Moreover, Davidson (2008, 71–80) finds some striking parallels between the self-serving rationalisations and reactionary rhetoric used by US Congressmen and others to defend slavery, and the ongoing emissions of greenhouse gases, respectively. For example, slavery was seen as improving the position of slaves, and global warming is sometimes seen as beneficial to the environment and the economy. In both cases, it has also been argued that while trying to benefit one vulnerable group, social change might harm other vulnerable groups. Furthermore, arguments against social change in both cases have included the uncertainty of potential beneficial consequences of such change, the purported devastating ramifications for the economy, as well as the ineffectiveness and unfairness of unilateral action.

Another issue that merits discussion is awareness of the consequences of one’s acts. The New Harms Discourse claims that New Harms can be distinguished from other harms because in the past we were not aware of how our everyday activities harmed others. Lichtenberg (2010, 558, emphasis added) for example states that ‘our humdrum activities may harm people in myriad ways we have never thought about before’ and that ‘we have learned how our ordinary habits and conduct contribute to harming other people near and far, now and in the future.’ However, referring to the more than 300,000 English consumers participating in a sugar boycott in the 1790s in an effort to abolish slave trade, Lichtenberg (2010, 563–564) herself acknowledges that ‘neither the New Harms nor awareness of them are entirely new.’ Our argument indeed is that there has been awareness about the (remote) consequences of one’s actions for much longer than the New Harms Discourse seems to assume.

In sum, even though there might be dissimilarities between slavery and climate change, analysing the analogy shows that there are considerable similarities between the two cases. These similarities, we submit, are far more significant than the New Harms Discourse purports.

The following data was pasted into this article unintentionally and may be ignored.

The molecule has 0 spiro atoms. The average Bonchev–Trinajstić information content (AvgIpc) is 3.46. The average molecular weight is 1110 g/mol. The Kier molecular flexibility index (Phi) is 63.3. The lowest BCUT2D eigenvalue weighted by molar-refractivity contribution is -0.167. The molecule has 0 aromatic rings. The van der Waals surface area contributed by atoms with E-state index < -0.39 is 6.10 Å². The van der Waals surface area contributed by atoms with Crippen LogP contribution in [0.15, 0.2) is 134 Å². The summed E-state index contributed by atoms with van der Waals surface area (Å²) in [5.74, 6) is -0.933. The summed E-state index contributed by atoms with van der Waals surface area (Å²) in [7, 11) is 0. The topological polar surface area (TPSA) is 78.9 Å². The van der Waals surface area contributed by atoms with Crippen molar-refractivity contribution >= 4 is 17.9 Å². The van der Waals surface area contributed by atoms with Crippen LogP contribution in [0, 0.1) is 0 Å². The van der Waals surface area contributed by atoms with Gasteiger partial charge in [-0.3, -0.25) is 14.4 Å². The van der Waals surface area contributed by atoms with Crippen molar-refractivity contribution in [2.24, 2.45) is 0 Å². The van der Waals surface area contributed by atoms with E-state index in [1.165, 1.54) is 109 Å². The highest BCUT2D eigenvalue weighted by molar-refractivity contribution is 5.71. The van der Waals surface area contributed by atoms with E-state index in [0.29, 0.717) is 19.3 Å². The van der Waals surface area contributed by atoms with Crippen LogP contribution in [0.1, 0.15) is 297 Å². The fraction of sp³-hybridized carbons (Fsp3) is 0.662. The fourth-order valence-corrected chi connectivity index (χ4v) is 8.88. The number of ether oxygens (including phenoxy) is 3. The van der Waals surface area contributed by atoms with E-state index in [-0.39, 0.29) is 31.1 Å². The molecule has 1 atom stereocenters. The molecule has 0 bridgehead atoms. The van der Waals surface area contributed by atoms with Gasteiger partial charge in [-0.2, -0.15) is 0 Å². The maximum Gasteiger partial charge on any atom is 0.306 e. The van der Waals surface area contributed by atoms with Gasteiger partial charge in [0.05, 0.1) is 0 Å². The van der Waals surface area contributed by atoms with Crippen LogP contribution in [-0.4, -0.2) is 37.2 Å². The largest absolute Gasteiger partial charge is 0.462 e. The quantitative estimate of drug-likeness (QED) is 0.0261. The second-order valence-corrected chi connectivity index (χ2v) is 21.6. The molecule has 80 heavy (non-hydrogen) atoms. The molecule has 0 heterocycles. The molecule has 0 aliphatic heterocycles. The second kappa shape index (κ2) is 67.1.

Climate Change, the Eighteenth-Century Pollution of London and the Depletion of the Ozone Layer

As a second illustration, we would like to compare climate change and the eighteenth-century pollution of London. Arguably, there are a lot of similarities and dissimilarities between these cases. For example, a parallel can easily be drawn between eighteenth-century Londoners’ passionate attachment to the blazing hearth as a symbol of hospitality and a sign of affluence (Brimblecombe 2011, 92), and today’s conspicuous consumption which imbues material goods with symbolic value that goes far beyond their material functionality. On the other hand, we do not deny that there are important dissimilarities between the eighteenth-century pollution of London and climate change, such as the intergenerational dimension of climate change.

However, space constraints do not allow us to discuss these various issues in detail. Instead, we will focus our discussion only on what Jamieson identifies as the most important dimension on which these cases seem to differ, namely the extent of their spatial reach. Jamieson (1992, 149–150) observes that ‘London could be polluted by its inhabitants in the eighteenth century, but its reach was limited. Today no part of the planet is safe.’ Prima facie, this seems like it might be an important difference. However, we do not believe that it is a morally salient difference, for the following reasons.